Essentials: Veen’s ‘Eternal Flex’ EP

An impressive display of Veen’s continued growth into a diverse and well-rounded artist

Although Trap music’s ongoing dominance has made it a global phenomenon, it is yet to become a solitary force in the Nigerian music mainstream. This automatically suggests that emerging purveyors of the hip-hop subgenre in Nigeria have to be pliable, finding the appropriate blend between popular sounds dominating the local airwaves and their western influences, so as to improve on their crossover potentials.

On his debut EP, ‘Eternal Flex’, Port Harcourt based artist/producer Veen effectively bounces between Afropop’s colourful warmth and Trap’s kinetic minimalism. It is a combination that has been coming into focus in the past year, in the mould of artists like Psycho YP and Rema. Joining that exciting list, Veen leans into the unique tropes of both genres on a song-by-song basis, with the short project ultimately listening as an impressive display of Veen’s continued growth into a diverse and well-rounded artist.

Veering between lanes, Veen keeps the project consistent by being at its centre. In addition to his primary vocal role, Veen handles production duties in its entirety, exhibiting heterogeneity while keeping a steady pulse. On opener “Lai Lai Lai”, Veen aptly matches his romantic sentiments with a knotty ‘2000s R&B guitar riff and an easy rocking 808 drum pattern, while on the self-assured title track, ominous electric guitar riff samples, greasy hi-hats and swinging bass enhances the urgency of his raps.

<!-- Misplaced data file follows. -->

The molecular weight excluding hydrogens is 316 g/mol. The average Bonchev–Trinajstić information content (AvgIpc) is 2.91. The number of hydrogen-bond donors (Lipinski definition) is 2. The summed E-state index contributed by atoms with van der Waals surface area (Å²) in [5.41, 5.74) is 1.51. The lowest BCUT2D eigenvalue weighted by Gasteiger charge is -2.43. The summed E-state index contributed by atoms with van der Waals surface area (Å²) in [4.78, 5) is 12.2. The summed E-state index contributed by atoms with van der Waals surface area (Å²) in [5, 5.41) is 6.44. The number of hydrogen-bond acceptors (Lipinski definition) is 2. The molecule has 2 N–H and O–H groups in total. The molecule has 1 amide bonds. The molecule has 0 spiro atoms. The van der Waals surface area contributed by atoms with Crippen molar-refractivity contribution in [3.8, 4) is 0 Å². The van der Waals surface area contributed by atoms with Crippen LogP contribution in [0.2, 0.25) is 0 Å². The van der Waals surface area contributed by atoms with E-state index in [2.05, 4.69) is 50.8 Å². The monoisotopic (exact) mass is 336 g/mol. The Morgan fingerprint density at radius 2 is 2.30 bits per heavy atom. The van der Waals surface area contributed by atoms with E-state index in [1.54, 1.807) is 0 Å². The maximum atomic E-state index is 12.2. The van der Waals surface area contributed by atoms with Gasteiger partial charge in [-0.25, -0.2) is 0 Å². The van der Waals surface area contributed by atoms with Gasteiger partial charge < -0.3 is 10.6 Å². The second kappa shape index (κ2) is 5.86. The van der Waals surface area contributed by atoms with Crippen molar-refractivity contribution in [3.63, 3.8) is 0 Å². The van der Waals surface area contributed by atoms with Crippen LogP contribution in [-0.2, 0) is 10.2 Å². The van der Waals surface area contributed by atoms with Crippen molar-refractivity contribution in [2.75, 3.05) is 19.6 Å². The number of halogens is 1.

While he brandishes his ability to move across an engaging range of subject matter, it is underlined by his pliable delivery—between sincere singing and hard-nosed rapping—and penchant for succinct writing. Assisted by Psycho YP, who sings the catchy hook, Veen raps two quick, poignant 8-bar verses on “Race”, wasting no lines while reiterating his unrelenting ambition. “Got a lot of dreams, I could never fall back”, he fierily spits over the groovy trap beat. Elsewhere, on “Wayo”, he demands to know the definite status of a relationship from a flailing love interest, singing his vulnerable yet vindictive lyrics in repetitive mode to express resolve.

Following track, “IDK” returns to stern posturing, with conceited guest verses from Txby and Blaqbonez. However, the EP closes on reflective terms with the Kiienka-assisted “Demons”, with Veen droning his self-effacing lyrics over a rock-inflected trap beat, featuring sputtering guitars that add a Travis Scott-esque psychedelic filter. While a noticeable level of vulnerability and self-awareness is present throughout ‘Eternal Flex’, it peaks on “Demons”, making it the EP’s emotional centrepiece.

Stream ‘Eternal Flex’ via Apple Music here.

Featured Images Credit: Instagram/abstractveen

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Dennis is not an interesting person. Tweet Your Favourite Playboi Carti Songs at him @dennisadepeter